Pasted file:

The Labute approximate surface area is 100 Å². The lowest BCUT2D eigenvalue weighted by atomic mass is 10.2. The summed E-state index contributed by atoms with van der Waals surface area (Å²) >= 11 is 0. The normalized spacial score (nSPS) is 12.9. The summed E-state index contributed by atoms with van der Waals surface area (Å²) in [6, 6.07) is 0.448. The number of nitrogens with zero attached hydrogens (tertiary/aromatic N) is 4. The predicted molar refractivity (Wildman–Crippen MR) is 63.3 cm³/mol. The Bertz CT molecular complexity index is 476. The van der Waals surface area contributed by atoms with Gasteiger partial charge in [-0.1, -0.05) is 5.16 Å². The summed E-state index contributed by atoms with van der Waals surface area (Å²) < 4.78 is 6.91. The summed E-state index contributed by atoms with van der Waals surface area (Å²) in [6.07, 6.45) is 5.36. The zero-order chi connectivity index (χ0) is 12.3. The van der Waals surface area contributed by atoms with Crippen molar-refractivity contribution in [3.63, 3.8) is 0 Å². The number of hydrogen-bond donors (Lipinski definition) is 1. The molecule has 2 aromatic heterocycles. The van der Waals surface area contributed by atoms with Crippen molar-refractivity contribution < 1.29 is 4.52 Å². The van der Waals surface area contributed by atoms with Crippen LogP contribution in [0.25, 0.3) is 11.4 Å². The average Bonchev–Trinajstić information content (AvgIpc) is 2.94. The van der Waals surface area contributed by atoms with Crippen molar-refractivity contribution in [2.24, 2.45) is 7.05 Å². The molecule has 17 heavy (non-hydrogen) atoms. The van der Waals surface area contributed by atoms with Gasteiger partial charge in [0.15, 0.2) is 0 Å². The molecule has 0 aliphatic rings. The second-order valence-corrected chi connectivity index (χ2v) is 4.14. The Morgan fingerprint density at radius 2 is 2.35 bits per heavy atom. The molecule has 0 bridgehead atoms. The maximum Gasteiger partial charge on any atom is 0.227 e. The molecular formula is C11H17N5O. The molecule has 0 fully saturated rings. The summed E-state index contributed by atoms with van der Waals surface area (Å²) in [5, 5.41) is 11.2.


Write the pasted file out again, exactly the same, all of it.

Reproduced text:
The Labute approximate surface area is 100 Å². The lowest BCUT2D eigenvalue weighted by atomic mass is 10.2. The summed E-state index contributed by atoms with van der Waals surface area (Å²) >= 11 is 0. The normalized spacial score (nSPS) is 12.9. The summed E-state index contributed by atoms with van der Waals surface area (Å²) in [6, 6.07) is 0.448. The number of nitrogens with zero attached hydrogens (tertiary/aromatic N) is 4. The predicted molar refractivity (Wildman–Crippen MR) is 63.3 cm³/mol. The Bertz CT molecular complexity index is 476. The van der Waals surface area contributed by atoms with Gasteiger partial charge in [-0.1, -0.05) is 5.16 Å². The summed E-state index contributed by atoms with van der Waals surface area (Å²) < 4.78 is 6.91. The summed E-state index contributed by atoms with van der Waals surface area (Å²) in [6.07, 6.45) is 5.36. The zero-order chi connectivity index (χ0) is 12.3. The van der Waals surface area contributed by atoms with Crippen molar-refractivity contribution in [3.63, 3.8) is 0 Å². The number of hydrogen-bond donors (Lipinski definition) is 1. The molecule has 2 aromatic heterocycles. The van der Waals surface area contributed by atoms with Crippen molar-refractivity contribution < 1.29 is 4.52 Å². The van der Waals surface area contributed by atoms with Crippen LogP contribution in [0.25, 0.3) is 11.4 Å². The average Bonchev–Trinajstić information content (AvgIpc) is 2.94. The van der Waals surface area contributed by atoms with Crippen molar-refractivity contribution in [2.24, 2.45) is 7.05 Å². The molecule has 17 heavy (non-hydrogen) atoms. The van der Waals surface area contributed by atoms with Gasteiger partial charge in [0.15, 0.2) is 0 Å². The molecule has 0 aliphatic rings. The second-order valence-corrected chi connectivity index (χ2v) is 4.14. The Morgan fingerprint density at radius 2 is 2.35 bits per heavy atom. The molecule has 0 bridgehead atoms. The maximum Gasteiger partial charge on any atom is 0.227 e. The molecular formula is C11H17N5O. The molecule has 0 fully saturated rings. The summed E-state index contributed by atoms with van der Waals surface area (Å²) in [5, 5.41) is 11.2.